• Other similarities between the two products; 
  • Whether the products or services go through similar distribution cycles and attract the same consumers;
  • The amount spent by consumers on the product or service;
  • The public's perceived importance of the secondary meaning of the claimant's trade dress;
  • Proof of actual confusion; and
  • Proof the infringer tried to pass off the product or service as its own.

Trade Dress Protection Examples

Examples of trade dress protection include Grey et al. vs. Meijer Inc. and Wal-Mart Stores Inc. vs. Samara Brothers Inc.

In the case of Grey et al. vs. Meijer Inc., the plaintiff argued that a design promoting his popcorn brand was distinctive, qualifying for protection under trade dress. Meanwhile, the defendant originally marketed the plaintiff's popcorn at the same time as the defendant's private label popcorn brand. The plaintiff's popcorn line was later discontinued because of poor sales. Because the defendant and plaintiff appeared to market similar packaging, the argument was whether the plaintiff had protectable rights in trade dress.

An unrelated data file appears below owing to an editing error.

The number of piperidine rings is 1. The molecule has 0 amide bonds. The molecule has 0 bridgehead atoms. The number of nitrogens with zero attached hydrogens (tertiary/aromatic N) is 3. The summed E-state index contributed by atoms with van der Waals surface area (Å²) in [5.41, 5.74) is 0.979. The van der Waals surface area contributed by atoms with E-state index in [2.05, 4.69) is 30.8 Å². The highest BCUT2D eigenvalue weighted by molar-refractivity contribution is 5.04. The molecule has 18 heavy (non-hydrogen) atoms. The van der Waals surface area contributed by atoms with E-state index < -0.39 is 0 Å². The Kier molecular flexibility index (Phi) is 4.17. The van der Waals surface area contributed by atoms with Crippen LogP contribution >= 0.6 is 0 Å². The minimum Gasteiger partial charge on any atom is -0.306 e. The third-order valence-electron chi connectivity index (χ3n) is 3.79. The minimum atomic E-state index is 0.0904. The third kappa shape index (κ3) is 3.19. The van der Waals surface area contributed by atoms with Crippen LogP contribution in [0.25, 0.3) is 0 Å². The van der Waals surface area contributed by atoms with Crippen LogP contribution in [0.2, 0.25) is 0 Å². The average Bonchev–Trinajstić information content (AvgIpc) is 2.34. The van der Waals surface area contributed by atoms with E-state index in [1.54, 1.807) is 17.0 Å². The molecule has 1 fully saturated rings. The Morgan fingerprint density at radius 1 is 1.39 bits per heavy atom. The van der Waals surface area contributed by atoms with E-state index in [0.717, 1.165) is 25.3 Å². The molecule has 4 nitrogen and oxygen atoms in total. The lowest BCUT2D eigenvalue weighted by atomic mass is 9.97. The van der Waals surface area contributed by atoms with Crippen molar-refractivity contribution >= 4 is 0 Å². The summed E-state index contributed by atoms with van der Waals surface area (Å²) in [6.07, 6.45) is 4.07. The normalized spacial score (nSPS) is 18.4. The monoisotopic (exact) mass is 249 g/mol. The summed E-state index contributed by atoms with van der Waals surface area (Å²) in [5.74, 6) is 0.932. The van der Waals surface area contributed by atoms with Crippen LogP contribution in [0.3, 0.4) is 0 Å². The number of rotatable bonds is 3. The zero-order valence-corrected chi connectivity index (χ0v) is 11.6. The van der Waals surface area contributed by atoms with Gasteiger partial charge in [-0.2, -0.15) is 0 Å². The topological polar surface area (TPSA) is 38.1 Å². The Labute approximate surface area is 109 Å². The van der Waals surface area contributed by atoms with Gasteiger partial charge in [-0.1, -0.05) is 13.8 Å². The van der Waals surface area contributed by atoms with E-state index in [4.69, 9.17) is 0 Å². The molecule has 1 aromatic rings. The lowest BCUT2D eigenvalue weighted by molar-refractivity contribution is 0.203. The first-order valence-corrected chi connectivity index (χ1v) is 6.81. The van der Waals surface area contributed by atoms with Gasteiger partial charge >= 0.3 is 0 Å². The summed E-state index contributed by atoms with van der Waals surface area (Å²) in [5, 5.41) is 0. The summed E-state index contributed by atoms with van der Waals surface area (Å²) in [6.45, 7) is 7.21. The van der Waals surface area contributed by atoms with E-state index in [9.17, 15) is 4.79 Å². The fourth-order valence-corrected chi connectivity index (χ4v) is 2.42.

In Wal-Mart Stores Inc. vs. Samara Brothers Inc., Samara Brothers sued, arguing that Wal-Mart violated Samara Brothers' rights to trade dress because it sold a similar line of children's clothing.

Frequently Asked Questions

  • What are the requirements to register trade dress?

According to the International Trademark Association (ITA), applications to register for trade dress protection must include a general description of the trade dress, identification of the product or service to be protected, and payment.

  • What categories must products or services fall into before being considered for trade dress protection?

A product must be distinctive, meaning consumers easily recognize the trademark and know its source. Or, the trademark can be nonfunctional, meaning it is not necessary to the product or service's purpose.

  • What is the Lanham Act's role?

Trademarks are protected by the Lanham Act, which prevents unfair competition among brands. To prove infringement against trade dress, the plaintiff must prove inherent distinctiveness or secondary meaning of the trade dress; nonfunctionality of the trade dress; and likelihood of confusion among consumers.